Once again, I think the author, like most Catholics, is stuck at the external level of Holy Mass–the beauty of the Church, the music, the vestments, the language–things that appeal only to the senses. Granted, they CAN raise one’s mind to God, but frequently we get stuck on the surface & never get into our hearts where we unite ourselves with Jesus’ Sacrifice on the Cross! This is the main reason I prefer a quiet Mass when I can find one. A church full of reverent, prayerful Catholics who are together united with Our Lord during Holy Mass! Wow! It doesn’t get any better than that! Especially when you can spend time sharing information about the Faith in the parking lot after Mass!

    • Romulus

      Sue, all that sense-appealing stuff isn’t there to inspire you to heavenly thoughts. It’s there for God — a sacrifice of praise. The author makes much of the externals because evidently she believes in most places insufficient trouble is being taken to honor God as he deserves. People spiritually formed by the Novus Ordo have tremendous trouble letting go of the notion that their presence is essential to what’s going on. But it isn’t. Not one little bit.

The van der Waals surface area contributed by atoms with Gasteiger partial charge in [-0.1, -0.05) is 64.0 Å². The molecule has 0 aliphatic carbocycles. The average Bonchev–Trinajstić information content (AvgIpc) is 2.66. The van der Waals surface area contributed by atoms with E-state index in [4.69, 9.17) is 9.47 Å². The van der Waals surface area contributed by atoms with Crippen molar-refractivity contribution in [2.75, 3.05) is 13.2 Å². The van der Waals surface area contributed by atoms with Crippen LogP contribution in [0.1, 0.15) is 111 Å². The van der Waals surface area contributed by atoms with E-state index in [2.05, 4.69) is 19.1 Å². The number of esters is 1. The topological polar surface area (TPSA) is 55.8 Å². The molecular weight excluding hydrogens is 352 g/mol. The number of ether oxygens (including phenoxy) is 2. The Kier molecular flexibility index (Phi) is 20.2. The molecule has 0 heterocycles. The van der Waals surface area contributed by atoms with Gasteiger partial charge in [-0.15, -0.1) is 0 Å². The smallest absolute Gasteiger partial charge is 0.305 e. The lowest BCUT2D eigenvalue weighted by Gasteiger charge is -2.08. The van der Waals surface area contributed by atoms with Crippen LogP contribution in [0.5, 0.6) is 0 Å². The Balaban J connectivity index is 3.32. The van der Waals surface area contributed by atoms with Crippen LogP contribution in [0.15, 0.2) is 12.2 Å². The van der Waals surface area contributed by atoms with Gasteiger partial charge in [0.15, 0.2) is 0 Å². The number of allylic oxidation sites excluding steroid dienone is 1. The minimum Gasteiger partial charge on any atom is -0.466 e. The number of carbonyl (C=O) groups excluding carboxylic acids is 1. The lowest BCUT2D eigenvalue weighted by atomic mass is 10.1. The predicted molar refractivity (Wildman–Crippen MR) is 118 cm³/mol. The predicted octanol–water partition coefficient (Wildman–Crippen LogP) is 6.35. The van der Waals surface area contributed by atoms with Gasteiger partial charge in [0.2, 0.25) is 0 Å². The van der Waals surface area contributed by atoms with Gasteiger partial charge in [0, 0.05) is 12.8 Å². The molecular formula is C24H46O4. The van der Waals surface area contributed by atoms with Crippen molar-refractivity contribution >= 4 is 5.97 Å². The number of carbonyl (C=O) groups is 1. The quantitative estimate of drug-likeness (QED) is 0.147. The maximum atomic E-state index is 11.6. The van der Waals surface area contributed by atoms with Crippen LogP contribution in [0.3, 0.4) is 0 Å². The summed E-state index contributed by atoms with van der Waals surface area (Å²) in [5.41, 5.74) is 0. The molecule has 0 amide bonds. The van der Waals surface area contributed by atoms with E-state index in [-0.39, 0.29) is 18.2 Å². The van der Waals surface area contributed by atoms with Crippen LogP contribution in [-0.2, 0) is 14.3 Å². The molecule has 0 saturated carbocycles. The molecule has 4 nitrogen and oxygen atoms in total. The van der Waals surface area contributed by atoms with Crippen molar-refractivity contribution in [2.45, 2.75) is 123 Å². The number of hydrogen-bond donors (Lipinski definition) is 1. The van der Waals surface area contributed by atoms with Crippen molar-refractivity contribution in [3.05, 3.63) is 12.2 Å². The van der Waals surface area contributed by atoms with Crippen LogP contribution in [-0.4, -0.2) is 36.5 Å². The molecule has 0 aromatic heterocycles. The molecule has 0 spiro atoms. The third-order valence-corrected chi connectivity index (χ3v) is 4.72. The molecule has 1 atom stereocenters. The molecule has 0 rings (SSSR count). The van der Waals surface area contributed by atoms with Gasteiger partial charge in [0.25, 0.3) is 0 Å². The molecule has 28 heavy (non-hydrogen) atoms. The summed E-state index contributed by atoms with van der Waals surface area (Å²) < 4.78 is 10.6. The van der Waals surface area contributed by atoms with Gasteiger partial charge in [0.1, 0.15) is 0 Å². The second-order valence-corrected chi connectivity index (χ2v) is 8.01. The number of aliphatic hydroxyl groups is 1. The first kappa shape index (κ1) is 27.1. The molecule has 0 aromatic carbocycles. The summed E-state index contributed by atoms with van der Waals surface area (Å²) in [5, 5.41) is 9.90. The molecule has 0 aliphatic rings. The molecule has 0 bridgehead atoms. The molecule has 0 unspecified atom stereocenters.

• GG

        Right, we are subjectivistic and solipsistic. That is why we deny ireverence matters.

    • JDunneSC

      It’s not most Catholics by any means, but it is most Catholic converts. They like the showy stuff, and anything that brings them personal glory or attention.

      • GG

        The converts are educated in the faith unlike the lukewarm Catholics who go through the motions and know very little.

        • JDunneSC

          Which ones — can you name them by name? Many cradle Catholics are educated as well or better than many converts. This assumption that converts are better Catholics than cradle Catholics is right up there with People Who Attend Latin Mass are better Catholics than People Who Attend the Novus Ordus.